Vegetation & wildlife

Retention ponds are home to a variety of vegetation and wildlife. Each pond will have its own animals, plants and growing seasons, so no two will be exactly alike.


The majority of the vegetation that grows in retention ponds is beneficial, as it can filter potentially harmful nutrients out of the water, preventing them from ending up in our waterways. This naturally-occurring vegetation forms during the summer, due to warmer seasonal temperatures, and dies during the fall from colder seasonal temperatures.

The vegetation growth in retention ponds varies greatly depending on the pond and the weather. Some ponds will show substantial vegetation growth early in the season, some show growth later in the season, and others show little to no growth at all.

While the majority of ponds have a varying quantity of algae throughout the summer, some ponds will grow different types of vegetation below and above the water surface. Aside from algae, the most common forms of vegetation in the City of Winnipeg’s stormwater retention basins are Eurasian water milfoil and duckweed. Duckweed is commonly found in slow moving bodies of water, providing habitat and food to other life forms, while acting as an effective natural filtration system for the pond water.

The City of Winnipeg uses various vegetation management programs to help maintain healthy levels of vegetation in each type of pond. Depending on the type and depth of the pond, we may use a harvester to remove the vegetation and/or apply herbicides approved by the Province of Manitoba.


A large paddlewheel-driven barge – a harvester – cuts and physically removes aquatic vegetation in traditional ponds. Since the harvester can only work in water deeper than two feet, it can't remove aquatic vegetation along the shoreline.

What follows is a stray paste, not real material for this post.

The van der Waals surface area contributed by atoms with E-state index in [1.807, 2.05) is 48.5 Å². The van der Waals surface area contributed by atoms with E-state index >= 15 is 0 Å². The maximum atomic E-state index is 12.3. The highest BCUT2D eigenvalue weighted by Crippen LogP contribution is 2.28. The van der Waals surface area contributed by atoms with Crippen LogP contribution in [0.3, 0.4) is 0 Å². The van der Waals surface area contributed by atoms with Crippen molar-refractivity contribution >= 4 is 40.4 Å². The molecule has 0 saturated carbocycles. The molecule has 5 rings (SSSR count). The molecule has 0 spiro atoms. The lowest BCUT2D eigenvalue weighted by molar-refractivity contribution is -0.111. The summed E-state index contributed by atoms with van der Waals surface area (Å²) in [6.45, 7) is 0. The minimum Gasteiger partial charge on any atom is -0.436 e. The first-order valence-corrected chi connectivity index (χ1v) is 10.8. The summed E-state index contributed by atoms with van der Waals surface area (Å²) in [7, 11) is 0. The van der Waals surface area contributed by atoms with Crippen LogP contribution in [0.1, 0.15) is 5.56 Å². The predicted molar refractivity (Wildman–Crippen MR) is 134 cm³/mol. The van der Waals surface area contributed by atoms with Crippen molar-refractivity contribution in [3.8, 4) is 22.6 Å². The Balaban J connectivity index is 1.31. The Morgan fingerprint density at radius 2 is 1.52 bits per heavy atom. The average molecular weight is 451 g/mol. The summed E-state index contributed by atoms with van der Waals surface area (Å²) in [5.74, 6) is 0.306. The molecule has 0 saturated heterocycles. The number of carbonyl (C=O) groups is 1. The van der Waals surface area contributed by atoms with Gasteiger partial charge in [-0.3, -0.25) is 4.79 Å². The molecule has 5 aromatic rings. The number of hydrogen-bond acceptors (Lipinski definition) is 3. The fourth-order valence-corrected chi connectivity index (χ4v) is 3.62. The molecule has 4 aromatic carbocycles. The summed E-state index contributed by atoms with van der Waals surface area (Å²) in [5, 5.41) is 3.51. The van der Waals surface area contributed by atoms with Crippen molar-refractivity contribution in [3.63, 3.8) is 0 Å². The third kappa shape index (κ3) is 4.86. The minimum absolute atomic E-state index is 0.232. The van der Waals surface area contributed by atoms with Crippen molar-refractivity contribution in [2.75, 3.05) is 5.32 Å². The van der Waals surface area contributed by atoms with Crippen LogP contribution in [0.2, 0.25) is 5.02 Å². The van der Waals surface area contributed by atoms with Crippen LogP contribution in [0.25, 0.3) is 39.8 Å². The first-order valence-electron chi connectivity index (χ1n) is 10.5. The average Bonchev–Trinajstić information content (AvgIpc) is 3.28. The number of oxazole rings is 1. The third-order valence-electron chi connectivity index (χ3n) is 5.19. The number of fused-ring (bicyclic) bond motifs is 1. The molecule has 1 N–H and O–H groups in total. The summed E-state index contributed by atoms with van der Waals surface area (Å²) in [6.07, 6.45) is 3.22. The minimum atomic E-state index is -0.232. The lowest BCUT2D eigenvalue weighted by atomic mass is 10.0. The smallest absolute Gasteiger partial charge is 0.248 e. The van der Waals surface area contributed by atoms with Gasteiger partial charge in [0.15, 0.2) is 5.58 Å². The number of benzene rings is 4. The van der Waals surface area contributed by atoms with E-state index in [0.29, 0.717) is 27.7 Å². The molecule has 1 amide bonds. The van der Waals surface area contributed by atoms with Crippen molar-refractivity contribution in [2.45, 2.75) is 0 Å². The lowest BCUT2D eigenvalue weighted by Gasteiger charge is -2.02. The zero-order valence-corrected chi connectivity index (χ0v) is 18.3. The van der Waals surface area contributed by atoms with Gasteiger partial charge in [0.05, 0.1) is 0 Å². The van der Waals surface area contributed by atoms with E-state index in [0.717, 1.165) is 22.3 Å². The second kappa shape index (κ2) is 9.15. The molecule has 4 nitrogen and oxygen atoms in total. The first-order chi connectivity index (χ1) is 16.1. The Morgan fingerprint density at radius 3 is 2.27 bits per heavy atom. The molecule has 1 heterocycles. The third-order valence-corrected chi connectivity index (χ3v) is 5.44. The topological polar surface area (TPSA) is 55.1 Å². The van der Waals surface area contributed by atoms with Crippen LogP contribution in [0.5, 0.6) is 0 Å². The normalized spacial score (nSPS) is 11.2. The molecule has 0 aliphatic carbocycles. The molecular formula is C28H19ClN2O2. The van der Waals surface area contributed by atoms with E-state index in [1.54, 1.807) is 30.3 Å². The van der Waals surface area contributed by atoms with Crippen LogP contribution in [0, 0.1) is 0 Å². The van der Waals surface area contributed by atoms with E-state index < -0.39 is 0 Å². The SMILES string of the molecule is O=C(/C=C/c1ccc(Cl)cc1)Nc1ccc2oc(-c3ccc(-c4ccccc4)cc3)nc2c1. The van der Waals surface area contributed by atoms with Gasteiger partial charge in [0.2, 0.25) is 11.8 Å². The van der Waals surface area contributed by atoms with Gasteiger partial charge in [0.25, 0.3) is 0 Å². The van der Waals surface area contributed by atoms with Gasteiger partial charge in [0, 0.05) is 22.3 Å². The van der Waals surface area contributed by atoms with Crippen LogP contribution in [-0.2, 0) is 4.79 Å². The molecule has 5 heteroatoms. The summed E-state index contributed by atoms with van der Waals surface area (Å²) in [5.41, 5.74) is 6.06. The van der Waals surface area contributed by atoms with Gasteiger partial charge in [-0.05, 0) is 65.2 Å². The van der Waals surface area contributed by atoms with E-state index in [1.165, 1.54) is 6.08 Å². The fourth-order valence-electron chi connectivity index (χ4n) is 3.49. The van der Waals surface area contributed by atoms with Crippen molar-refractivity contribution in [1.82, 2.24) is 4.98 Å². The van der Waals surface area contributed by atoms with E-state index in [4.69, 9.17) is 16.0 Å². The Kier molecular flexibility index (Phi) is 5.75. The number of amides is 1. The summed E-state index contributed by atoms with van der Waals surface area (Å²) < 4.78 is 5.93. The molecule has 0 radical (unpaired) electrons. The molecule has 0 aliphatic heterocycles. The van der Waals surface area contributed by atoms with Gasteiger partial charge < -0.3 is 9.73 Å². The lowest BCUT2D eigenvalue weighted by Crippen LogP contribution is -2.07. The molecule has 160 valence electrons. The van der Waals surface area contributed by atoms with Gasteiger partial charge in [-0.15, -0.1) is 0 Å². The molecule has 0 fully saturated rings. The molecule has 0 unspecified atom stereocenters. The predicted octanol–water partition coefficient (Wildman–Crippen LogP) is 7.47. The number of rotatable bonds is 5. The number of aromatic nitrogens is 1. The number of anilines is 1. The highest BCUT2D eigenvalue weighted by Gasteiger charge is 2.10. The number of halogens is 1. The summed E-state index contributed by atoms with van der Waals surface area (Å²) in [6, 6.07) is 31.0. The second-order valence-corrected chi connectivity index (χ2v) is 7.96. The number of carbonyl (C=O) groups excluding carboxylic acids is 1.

A licensed contractor may apply herbicides to the water surface of traditional ponds where the harvesting method is not practical. The contractor may also apply herbicides to the stone edging along the shoreline on public property to treat grasses and weeds.

Algae concerns

Retention ponds are like marshes. In the spring, a 'rotten egg' odour can occur when the snowmelt mixes with the pond water, which has been stagnant all winter. In the summer, slow-draining ponds can smell of the fish, animals and plants (especially algae) that live in the water. Algae may smell more in summer, during an algae bloom, when they grow in abundance. During an algae bloom, the algae appear as a floating green layer on the retention ponds. After treating the pond with herbicides, the treated plants can also produce odours, as the plants die off and decay.

Lawn fertilizer, yard and animal waste contribute significantly to the growth of algae and vegetation in and around retention ponds. Using less fertilizer and picking up your animal and yard waste can help reduce the algae and vegetation in and around retention ponds.

Residents living adjacent to retention ponds who wish to apply fertilizers to their property should review this Provincial regulation before using any fertilizers.


There are many animals that call the City’s retention ponds home, including muskrats, beavers, fish and birds. Fish can get into the ponds by swimming upstream from a river when water levels are high.

The most common birds you will see in a City retention pond are geese. Feeding geese and other wild birds at retention ponds is not recommended, as it causes the number of birds in the area to grow at an unsustainable rate and can lead to an increase in avian diseases. The City collaborates with the Government of Canada, Province of Manitoba and the Winnipeg Airport Authority on the Urban Goose Working Group. The Group's goal is to reduce risks to human health and safety caused by Canada geese in Winnipeg.

Occasionally, dead fish and animals can be found in retention ponds. Fish deaths can occur from a lack of oxygen in the water or other natural causes. Avian disease is often the cause of death for geese and other birds.

Residents are advised to not handle dead or dying wildlife. Injured or dying wildlife should be reported to the Province of Manitoba. Dead animals found at retention ponds on public property will be collected by the City of Winnipeg. To report a dead animal at a retention pond on public property, please contact 311.

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